//Implements Floyd’s algorithm for the all-pairs shortest-paths problem //Input: The weight matrix W of a graph with no negative-length cycle //Output: The distance matrix of the shortest paths’ lengths

 W //is not necessary if W can be overwritten for k  1 to n do

for i  1 to n do

for j  1 to n do

D[i, j ] ←min{D[i, j ], D[i, k] + D[k, j ]}

return D

Obviously, the time efficiency of Floyd’s algorithm is cubic—as is the time efficiency of Warshall’s algorithm. In the next chapter, we examine Dijkstra’s algorithm—another method for finding shortest paths.

Exercises 8.4

Apply Warshall’s algorithm to find the transitive closure of the digraph de-fined by the following adjacency matrix:

            a.  Prove that the time efficiency of Warshall’s algorithm is cubic.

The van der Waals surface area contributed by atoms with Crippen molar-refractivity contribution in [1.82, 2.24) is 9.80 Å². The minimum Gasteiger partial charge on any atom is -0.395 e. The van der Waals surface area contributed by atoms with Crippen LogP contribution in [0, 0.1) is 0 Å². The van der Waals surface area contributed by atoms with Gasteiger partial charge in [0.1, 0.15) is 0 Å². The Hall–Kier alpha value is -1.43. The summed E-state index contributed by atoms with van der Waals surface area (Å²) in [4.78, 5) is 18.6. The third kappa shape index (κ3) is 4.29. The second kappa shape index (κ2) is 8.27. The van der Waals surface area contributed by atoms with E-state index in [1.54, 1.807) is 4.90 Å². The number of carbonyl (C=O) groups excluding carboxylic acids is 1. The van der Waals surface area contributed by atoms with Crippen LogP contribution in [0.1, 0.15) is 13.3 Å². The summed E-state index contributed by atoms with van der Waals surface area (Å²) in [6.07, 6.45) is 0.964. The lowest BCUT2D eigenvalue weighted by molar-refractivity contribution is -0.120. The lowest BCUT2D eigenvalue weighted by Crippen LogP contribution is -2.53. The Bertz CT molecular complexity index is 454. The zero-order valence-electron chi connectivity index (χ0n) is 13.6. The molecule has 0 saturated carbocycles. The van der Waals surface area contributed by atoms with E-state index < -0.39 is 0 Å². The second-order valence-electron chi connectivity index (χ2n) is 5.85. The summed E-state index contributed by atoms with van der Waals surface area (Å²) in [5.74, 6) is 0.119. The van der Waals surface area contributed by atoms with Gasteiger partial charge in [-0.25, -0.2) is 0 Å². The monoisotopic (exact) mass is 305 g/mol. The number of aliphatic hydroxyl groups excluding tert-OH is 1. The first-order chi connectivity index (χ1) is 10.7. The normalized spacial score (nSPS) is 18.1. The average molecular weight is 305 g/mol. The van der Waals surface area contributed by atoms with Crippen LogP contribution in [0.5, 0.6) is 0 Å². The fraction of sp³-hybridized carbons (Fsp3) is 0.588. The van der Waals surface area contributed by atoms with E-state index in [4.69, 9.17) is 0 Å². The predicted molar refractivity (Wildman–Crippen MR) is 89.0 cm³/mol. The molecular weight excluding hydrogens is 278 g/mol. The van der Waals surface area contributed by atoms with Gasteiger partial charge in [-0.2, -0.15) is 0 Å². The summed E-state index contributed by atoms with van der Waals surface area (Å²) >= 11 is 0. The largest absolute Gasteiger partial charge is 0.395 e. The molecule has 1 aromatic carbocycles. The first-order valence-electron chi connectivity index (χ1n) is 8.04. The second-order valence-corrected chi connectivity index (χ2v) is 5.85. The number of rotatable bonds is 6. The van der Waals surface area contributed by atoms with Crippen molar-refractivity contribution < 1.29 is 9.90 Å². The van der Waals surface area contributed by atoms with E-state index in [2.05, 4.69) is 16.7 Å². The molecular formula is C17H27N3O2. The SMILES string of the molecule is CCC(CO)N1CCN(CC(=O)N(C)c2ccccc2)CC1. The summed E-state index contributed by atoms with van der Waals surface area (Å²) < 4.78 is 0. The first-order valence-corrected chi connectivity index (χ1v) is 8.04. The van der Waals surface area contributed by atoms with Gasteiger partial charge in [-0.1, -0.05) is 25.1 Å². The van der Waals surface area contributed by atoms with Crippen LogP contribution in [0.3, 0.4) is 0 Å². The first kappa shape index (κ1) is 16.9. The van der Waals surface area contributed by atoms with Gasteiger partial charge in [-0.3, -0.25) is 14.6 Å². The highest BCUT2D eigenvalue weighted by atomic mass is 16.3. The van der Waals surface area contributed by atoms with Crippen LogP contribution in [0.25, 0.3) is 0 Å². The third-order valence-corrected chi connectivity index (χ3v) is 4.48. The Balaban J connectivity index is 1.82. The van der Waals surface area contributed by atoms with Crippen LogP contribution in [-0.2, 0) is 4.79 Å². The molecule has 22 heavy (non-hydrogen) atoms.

Explain why the time efficiency class of Warshall’s algorithm is inferior to that of the traversal-based algorithm for sparse graphs represented by their adjacency lists.

            Explain how to implement Warshall’s algorithm without using extra memory for storing elements of the algorithm’s intermediate matrices.

            Explain how to restructure the innermost loop of the algorithm Warshall to make it run faster at least on some inputs.

            Rewrite pseudocode of Warshall’s algorithm assuming that the matrix rows are represented by bit strings on which the bitwise or operation can be per-formed.

            a. Explain how Warshall’s algorithm can be used to determine whether agiven digraph is a dag (directed acyclic graph). Is it a good algorithm for this problem?

            Is it a good idea to apply Warshall’s algorithm to find the transitive closure of an undirected graph?

            Solve the all-pairs shortest-path problem for the digraph with the following

weight matrix:

            Prove that the next matrix in sequence (8.12) of Floyd’s algorithm can be written over its predecessor.

            Give an example of a graph or a digraph with negative weights for which Floyd’s algorithm does not yield the correct result.

            Enhance Floyd’s algorithm so that shortest paths themselves, not just their lengths, can be found.